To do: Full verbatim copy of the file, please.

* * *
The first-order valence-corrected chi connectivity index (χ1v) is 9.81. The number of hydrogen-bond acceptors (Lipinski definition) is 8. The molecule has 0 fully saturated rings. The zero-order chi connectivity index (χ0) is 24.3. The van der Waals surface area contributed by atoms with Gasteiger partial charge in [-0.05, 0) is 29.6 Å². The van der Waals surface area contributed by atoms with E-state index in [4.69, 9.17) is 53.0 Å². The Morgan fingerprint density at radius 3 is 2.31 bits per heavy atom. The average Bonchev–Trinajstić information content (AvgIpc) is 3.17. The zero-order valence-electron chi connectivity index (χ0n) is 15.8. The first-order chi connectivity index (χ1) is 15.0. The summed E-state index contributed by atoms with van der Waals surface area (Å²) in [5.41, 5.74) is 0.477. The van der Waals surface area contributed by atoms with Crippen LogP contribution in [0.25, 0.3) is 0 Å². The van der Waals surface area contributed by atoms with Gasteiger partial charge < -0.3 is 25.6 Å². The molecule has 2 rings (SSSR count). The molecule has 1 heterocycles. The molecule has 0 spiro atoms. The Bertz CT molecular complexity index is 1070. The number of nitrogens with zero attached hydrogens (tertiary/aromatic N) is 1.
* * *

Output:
The first-order valence-corrected chi connectivity index (χ1v) is 9.81. The number of hydrogen-bond acceptors (Lipinski definition) is 8. The molecule has 0 fully saturated rings. The zero-order chi connectivity index (χ0) is 24.3. The van der Waals surface area contributed by atoms with Gasteiger partial charge in [-0.05, 0) is 29.6 Å². The van der Waals surface area contributed by atoms with E-state index in [4.69, 9.17) is 53.0 Å². The Morgan fingerprint density at radius 3 is 2.31 bits per heavy atom. The average Bonchev–Trinajstić information content (AvgIpc) is 3.17. The zero-order valence-electron chi connectivity index (χ0n) is 15.8. The first-order chi connectivity index (χ1) is 15.0. The summed E-state index contributed by atoms with van der Waals surface area (Å²) in [5.41, 5.74) is 0.477. The van der Waals surface area contributed by atoms with Crippen LogP contribution in [0.25, 0.3) is 0 Å². The van der Waals surface area contributed by atoms with Gasteiger partial charge < -0.3 is 25.6 Å². The molecule has 2 rings (SSSR count). The molecule has 1 heterocycles. The molecule has 0 spiro atoms. The Bertz CT molecular complexity index is 1070. The number of nitrogens with zero attached hydrogens (tertiary/aromatic N) is 1.